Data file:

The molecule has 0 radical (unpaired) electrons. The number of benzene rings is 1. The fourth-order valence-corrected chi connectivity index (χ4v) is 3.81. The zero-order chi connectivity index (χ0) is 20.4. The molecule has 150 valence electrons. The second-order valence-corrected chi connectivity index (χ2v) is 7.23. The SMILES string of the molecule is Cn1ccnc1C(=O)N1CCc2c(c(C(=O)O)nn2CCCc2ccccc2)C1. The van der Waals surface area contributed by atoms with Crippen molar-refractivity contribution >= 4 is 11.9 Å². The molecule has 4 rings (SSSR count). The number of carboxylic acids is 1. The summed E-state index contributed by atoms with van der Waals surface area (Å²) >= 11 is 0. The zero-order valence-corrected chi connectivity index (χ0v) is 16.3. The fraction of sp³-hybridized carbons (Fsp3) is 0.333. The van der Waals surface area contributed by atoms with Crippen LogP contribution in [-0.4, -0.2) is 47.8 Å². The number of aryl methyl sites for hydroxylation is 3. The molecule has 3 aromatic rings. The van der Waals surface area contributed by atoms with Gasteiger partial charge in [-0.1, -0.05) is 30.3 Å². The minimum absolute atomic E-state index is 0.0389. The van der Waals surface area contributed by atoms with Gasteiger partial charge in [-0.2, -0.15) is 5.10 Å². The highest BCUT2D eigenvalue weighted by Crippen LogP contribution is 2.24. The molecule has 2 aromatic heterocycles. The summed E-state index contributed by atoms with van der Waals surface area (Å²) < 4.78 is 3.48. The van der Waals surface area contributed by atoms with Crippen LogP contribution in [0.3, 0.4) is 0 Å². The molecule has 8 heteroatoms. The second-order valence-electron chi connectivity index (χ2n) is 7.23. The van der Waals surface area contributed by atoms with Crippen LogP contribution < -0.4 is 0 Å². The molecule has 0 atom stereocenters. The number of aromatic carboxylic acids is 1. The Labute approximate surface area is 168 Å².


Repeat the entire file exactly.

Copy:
The molecule has 0 radical (unpaired) electrons. The number of benzene rings is 1. The fourth-order valence-corrected chi connectivity index (χ4v) is 3.81. The zero-order chi connectivity index (χ0) is 20.4. The molecule has 150 valence electrons. The second-order valence-corrected chi connectivity index (χ2v) is 7.23. The SMILES string of the molecule is Cn1ccnc1C(=O)N1CCc2c(c(C(=O)O)nn2CCCc2ccccc2)C1. The van der Waals surface area contributed by atoms with Crippen molar-refractivity contribution >= 4 is 11.9 Å². The molecule has 4 rings (SSSR count). The number of carboxylic acids is 1. The summed E-state index contributed by atoms with van der Waals surface area (Å²) >= 11 is 0. The zero-order valence-corrected chi connectivity index (χ0v) is 16.3. The fraction of sp³-hybridized carbons (Fsp3) is 0.333. The van der Waals surface area contributed by atoms with Crippen LogP contribution in [-0.4, -0.2) is 47.8 Å². The number of aryl methyl sites for hydroxylation is 3. The molecule has 3 aromatic rings. The van der Waals surface area contributed by atoms with Gasteiger partial charge in [-0.1, -0.05) is 30.3 Å². The minimum absolute atomic E-state index is 0.0389. The van der Waals surface area contributed by atoms with Gasteiger partial charge in [-0.2, -0.15) is 5.10 Å². The highest BCUT2D eigenvalue weighted by Crippen LogP contribution is 2.24. The molecule has 2 aromatic heterocycles. The summed E-state index contributed by atoms with van der Waals surface area (Å²) < 4.78 is 3.48. The van der Waals surface area contributed by atoms with Crippen LogP contribution in [0.3, 0.4) is 0 Å². The molecule has 8 heteroatoms. The second-order valence-electron chi connectivity index (χ2n) is 7.23. The van der Waals surface area contributed by atoms with Crippen LogP contribution < -0.4 is 0 Å². The molecule has 0 atom stereocenters. The number of aromatic carboxylic acids is 1. The Labute approximate surface area is 168 Å².